Termination is stressful for everyone and it is important to keep the trauma of it away from the rest of your team or, at the very least, keep it to the absolute minimum.
Regardless of warnings and performance meetings, very few employees believe termination will happen.
Here are some top tips to help you deal with the termination of a staff member:
Terminating employment using any digital method is not acceptable. Your other employees will be shocked if you use a phone call, email or letter – an if you are faced with an unfair dismissal clim the way you deliver the news could be deemed to be harsh. Best practice, no matter how cross or annoyed you are and regardless of the employee’s past behaviour, is to hold a respectful meeting. This can earn you much loyalty and trust from the other employees whereas a deemed to be harsh and disrespectful termination process may cause angst among the staff and may lead to a negative and toxic environment. Not to mention bad press and potential social media posts grumbling about the workplace. There are websites that allow employees to rate their employer – negative reviews do have an impact on recruitment strategies.
Follow a proven procedure of employment termination or get help with it unless an appalling act occurs. It is too late to say “I wish I got advice” when the matter has already exploded and you find yourself with a claim.
All employees have the right to coaching and performance improvement plans (PIP) over time. PIP allows for the cause of the underperformance to be ascertained. Employees need to be given the opportunity to respond and the chance to improve.
If performance improvement is possible, provide the employee with whatever help they need to achieve improvement. Track this via the PIP with measurable improvement requirements. It is not relevant if it is clear the employee cannot improve.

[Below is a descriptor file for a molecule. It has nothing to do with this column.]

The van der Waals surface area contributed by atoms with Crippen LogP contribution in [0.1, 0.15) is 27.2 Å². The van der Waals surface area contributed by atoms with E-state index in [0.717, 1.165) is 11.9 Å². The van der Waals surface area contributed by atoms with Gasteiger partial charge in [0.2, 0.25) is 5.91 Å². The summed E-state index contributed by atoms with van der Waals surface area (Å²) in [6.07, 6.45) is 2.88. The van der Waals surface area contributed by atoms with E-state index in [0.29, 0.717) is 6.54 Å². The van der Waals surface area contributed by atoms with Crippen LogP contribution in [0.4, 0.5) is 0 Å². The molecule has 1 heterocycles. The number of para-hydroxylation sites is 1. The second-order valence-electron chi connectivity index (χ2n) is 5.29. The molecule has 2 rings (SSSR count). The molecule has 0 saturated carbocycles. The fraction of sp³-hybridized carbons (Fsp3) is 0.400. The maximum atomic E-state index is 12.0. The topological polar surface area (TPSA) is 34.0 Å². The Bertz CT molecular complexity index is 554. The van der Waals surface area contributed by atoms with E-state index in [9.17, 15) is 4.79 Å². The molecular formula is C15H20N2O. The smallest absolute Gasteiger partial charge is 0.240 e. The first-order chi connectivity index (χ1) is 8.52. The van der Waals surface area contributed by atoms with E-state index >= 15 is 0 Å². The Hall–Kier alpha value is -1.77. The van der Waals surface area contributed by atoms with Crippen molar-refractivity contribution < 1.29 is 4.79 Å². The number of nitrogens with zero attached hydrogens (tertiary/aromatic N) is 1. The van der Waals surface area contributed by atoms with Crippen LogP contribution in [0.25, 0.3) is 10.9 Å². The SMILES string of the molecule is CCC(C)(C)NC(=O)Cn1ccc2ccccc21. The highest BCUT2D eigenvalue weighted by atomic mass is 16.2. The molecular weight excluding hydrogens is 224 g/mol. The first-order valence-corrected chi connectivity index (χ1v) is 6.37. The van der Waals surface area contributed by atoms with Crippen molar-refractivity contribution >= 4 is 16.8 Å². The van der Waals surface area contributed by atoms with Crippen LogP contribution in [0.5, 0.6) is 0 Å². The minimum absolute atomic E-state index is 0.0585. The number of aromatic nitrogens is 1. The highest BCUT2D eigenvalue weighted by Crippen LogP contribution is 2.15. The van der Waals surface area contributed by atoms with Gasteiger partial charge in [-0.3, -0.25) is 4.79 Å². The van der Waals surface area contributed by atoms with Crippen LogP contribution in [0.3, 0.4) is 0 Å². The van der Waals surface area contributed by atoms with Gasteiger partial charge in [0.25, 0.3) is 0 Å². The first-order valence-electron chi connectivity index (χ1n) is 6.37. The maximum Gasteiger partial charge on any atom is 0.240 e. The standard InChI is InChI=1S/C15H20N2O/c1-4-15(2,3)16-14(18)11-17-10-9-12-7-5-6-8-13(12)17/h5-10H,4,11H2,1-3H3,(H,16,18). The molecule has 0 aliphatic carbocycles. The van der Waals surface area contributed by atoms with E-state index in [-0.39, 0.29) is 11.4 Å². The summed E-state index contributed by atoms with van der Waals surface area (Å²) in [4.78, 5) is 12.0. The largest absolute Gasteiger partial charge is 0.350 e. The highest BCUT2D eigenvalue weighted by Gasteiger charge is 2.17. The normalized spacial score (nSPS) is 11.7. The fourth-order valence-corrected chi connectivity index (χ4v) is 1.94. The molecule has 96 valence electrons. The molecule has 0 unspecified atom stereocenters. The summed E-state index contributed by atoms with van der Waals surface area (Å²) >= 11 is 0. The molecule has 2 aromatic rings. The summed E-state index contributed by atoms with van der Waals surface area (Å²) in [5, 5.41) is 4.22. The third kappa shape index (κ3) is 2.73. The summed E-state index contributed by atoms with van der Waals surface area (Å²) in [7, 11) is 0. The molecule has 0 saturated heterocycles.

Document EVERY step in the improvement or termination process.
A witness is a second employee who hears and participates in the termination meetings in addition to the manager and is often an HR representative. The HR person usually has more staff procedure experience so will keep the process relevant and legally compliant. They make sure that the meeting is held fairly and that if there is any dispute over the facts there is someone to clarify and support.
An HR representative will also ensure fairness and limit liability.
Keep It Short
If you have reached the termination meeting phase, don’t use it as a platform to harangue the employee. Have an honest, detailed, non-blaming SHORT summary of the reasons for termination. Wish them well in their future endeavours and with finding a position better suited to their talents. Make sure you have followed a procedurally fair process before you get to this final meeting. It would be best practice to look to have a final show cause meeting. A final opportunity for the employee to say why they should not be dismissed.
Don’t allow the employee to think that there is an opening to negotiate if there is no way back. Be respectful but straightforward. The meeting’s opening statement should state that the meeting’s purpose is to inform them of your employment termination decision.
Ask for company keys, passes, badges and all company-owned equipment or supplies during the meeting. Go to the employee’s work area, preferably during lunch hour, to collect all the company-owned items. Always accompany the employee. Escort the employee to his car or off company premises.
If the employee is too upset to collect their personal items, make an after-hours option available for this or deliver them to the employee’s home.
Minimise the employee’s contact with other employees at the office and preserve the employee’s dignity. Ensure NO company-owned documents or items are removed.
Terminate the employee’s access to your electronic systems slightly before the termination meeting. At the very start of the termination process, get IT staff to monitor what company information might be leaking. If an employee wishes to send a goodbye note to everyone, post it on their behalf.
Your HR support person will have a termination checklist which provides guidance on what to tell the employee about what they can expect legally from the company after termination.
It is also legal proof of the topics shared with the employee.
Termination is a dirty word in anyone’s language but by being effective and supportive, you can benefit everyone in your team. Realise, too, that the rest of the team may need reassurance from you about their own jobs for a short time.
Contact our experienced, efficient professionals for assistance in smoothing the employment termination procedure, so that you and your team can remain productive and happy. We can work side-by-side or remotely with you, within your budget parameters.